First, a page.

Australian Open hots up – what are the common tennis injuries!

physio-tennis-elbowAs the tennis hots up at the Australian Open in Melbourne, the fever of tennis inspires those around us. So what exactly are the demands on the body involved with tennis and the associated injuries we see in the physiotherapy clinic?

Tennis demands aerobic fitness, speed, power and agility. Players tend to stretch their body to the limit in an aim to gain the competitive edge, and if the body is not used to these demands placed on it, injuries can occur. Read more

Shoulder impingement – what is this and why does it occur?

shutterstock_469852718Common terms for shoulder impingement syndrome are “subacromial impingement”, “painful arc syndrome”, or “swimmers shoulder”. This is a clinical syndrome where the tendons of the rotator cuff muscles are compressed during shoulder movements, causing the tendons to become irritated and inflamed as they pass through the subacromial space. This results in pain, weakness, and loss of movement and function at the shoulder.

The subacromial space is the gap between the anterior edge of the acromion and the head of the humerus, through which the supraspinatus tendon passes and the subacromial bursa lies. Read more

“Sprain” or “Strain” – What exactly is the difference?

physiotherapy-ankle-foot-painThe terms “strain” and “sprain” are used when describing soft tissue or joint injuries, but what exactly is the correct term.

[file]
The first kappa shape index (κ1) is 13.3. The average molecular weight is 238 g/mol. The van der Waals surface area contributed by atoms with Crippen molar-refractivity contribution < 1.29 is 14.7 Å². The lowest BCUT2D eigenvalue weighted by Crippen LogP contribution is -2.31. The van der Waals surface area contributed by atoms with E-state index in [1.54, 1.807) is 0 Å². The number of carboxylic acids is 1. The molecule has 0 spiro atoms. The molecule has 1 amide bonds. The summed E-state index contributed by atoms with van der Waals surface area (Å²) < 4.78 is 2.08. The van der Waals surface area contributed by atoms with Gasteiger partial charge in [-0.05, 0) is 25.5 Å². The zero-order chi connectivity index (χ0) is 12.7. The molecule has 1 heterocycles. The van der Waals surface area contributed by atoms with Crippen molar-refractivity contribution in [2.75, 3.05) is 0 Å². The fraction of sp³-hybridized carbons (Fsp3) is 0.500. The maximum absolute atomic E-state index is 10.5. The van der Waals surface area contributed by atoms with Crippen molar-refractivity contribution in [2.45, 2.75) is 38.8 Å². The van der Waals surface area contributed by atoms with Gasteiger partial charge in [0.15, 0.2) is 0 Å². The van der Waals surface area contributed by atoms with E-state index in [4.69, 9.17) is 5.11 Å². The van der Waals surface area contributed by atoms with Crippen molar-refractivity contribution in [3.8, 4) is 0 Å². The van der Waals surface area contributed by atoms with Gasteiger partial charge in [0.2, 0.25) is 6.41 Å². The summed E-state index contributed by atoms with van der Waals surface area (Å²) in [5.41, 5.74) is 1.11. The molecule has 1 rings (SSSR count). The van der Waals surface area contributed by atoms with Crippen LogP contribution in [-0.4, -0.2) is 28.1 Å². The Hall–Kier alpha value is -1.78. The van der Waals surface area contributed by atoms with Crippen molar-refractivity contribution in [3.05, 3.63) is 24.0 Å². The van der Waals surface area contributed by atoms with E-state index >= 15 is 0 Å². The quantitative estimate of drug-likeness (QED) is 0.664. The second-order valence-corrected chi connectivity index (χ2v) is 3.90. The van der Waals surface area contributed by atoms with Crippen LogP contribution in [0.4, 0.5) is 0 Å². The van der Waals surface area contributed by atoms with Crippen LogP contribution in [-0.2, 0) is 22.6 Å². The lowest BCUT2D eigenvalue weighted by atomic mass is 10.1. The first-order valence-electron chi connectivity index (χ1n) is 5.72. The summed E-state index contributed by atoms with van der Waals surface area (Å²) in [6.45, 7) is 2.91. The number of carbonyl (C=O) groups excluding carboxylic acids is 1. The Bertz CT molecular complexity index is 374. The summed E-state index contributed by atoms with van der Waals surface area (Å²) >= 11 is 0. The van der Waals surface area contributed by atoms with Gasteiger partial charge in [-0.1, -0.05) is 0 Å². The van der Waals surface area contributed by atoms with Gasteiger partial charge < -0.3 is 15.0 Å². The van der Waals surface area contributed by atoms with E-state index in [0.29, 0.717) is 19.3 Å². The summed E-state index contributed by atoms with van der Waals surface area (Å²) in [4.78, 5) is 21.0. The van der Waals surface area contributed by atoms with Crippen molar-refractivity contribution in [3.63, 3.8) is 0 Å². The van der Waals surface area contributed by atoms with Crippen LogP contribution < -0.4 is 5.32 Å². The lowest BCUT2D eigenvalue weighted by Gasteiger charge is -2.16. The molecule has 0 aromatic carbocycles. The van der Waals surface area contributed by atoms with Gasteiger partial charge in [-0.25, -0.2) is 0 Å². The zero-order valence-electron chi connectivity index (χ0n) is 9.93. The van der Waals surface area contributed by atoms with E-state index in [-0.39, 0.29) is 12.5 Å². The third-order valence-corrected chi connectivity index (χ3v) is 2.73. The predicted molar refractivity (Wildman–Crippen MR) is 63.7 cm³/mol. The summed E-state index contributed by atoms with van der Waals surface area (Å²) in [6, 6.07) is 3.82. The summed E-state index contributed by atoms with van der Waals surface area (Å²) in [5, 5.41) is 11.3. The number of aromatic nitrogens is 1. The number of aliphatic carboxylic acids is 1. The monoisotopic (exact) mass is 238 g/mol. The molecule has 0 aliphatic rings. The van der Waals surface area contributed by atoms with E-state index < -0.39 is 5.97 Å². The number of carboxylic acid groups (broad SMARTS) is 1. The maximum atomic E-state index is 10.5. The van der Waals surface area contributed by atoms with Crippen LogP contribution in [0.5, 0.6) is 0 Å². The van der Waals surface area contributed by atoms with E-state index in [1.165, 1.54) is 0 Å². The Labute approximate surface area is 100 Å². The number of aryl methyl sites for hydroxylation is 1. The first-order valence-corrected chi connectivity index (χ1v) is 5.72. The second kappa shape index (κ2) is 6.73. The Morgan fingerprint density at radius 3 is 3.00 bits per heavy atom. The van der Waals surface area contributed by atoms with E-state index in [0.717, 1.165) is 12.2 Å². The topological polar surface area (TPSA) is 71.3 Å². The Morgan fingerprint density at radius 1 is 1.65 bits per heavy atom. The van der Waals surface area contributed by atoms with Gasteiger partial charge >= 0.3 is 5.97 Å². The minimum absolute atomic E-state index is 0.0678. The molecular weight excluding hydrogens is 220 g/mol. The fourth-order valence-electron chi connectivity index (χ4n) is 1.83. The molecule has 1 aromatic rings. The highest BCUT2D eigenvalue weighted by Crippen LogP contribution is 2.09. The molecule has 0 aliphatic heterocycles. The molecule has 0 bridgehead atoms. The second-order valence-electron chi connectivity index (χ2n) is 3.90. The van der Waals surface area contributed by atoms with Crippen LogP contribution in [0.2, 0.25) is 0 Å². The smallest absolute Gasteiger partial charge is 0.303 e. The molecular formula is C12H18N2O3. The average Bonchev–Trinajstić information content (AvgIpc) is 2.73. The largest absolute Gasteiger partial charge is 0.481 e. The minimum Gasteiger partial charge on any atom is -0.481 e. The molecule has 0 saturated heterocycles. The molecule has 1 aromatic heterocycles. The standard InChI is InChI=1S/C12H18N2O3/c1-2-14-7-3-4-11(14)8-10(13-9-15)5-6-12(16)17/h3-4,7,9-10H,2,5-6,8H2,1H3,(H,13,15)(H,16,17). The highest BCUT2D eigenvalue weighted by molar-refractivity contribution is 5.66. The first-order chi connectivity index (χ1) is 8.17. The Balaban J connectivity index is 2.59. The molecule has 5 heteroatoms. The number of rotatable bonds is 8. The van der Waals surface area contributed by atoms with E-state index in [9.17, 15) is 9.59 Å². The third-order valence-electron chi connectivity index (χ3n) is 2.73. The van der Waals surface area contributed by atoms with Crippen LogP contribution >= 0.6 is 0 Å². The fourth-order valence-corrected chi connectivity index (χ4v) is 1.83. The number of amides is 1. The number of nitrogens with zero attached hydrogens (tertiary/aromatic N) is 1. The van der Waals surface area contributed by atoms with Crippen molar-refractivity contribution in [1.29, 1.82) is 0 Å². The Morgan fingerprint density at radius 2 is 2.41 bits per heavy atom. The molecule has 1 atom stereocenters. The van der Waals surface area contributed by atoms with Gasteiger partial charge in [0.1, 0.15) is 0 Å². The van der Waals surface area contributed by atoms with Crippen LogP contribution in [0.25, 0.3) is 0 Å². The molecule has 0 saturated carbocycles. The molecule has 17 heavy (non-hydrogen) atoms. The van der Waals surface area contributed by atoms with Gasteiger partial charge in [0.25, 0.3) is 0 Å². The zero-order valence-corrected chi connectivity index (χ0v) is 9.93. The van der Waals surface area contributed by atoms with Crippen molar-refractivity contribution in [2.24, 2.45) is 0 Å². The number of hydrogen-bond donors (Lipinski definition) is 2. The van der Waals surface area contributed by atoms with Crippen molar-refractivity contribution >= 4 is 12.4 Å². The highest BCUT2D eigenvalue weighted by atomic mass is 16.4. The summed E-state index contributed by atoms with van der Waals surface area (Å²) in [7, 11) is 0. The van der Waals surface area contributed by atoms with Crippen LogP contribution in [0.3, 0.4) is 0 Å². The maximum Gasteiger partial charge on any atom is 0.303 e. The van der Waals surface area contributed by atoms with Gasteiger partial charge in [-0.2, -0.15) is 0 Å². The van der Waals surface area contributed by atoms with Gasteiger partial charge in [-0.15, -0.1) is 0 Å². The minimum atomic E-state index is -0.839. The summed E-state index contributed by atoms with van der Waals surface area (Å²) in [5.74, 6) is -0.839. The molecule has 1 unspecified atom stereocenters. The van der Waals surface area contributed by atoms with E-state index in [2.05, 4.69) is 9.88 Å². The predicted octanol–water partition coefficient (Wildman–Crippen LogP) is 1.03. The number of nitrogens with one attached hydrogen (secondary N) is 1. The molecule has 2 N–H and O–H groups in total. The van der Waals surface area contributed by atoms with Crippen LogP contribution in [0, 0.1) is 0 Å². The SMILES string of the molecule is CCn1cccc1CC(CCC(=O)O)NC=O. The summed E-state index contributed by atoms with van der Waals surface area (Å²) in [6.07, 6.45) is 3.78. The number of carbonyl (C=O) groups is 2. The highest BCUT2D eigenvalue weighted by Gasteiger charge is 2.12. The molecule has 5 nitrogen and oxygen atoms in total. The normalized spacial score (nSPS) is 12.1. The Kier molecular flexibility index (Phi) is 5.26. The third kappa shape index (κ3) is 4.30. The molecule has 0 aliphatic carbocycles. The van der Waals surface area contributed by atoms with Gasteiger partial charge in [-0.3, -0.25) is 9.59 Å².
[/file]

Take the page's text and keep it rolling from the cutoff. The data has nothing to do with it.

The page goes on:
A “strain” is an injury or damage to the muscle or the tendon (a tendon being the connective tissue that connects the muscle belly to the bone). A strain occurs when the load placed on the muscle or tendon is too excessive or too intense and causes a tear. Read more

5 tips for managing proximal hamstring tendinopathy!

shutterstock_275733542High hamstring tendinopathy is an injury that can linger and be difficult to manage!

It is aggravated by activities with compressive load on the proximal hamstring tendon, when the hamstring is working with the hip flexed.

5 tips to help self manage this proximal hamstring tendinopathy are: Read more

Deep Vein Thrombosis (DVT) – calf pain you need to be wary of!

shutterstock_433376134As physios we can often be the first point of call for a person with suspected Deep Vein Thrombosis (DVT).

DVT happens when blood clots in a vein deep within the body, usually in the calf, the thigh, or pelvis. The danger associated with this clot, is it can break off and dislodge and travel through the bloodstream, before lodging in an artery in the lung, this is called a pulmonary embolus. If this clot is large this pulmonary embolus can be fatal.

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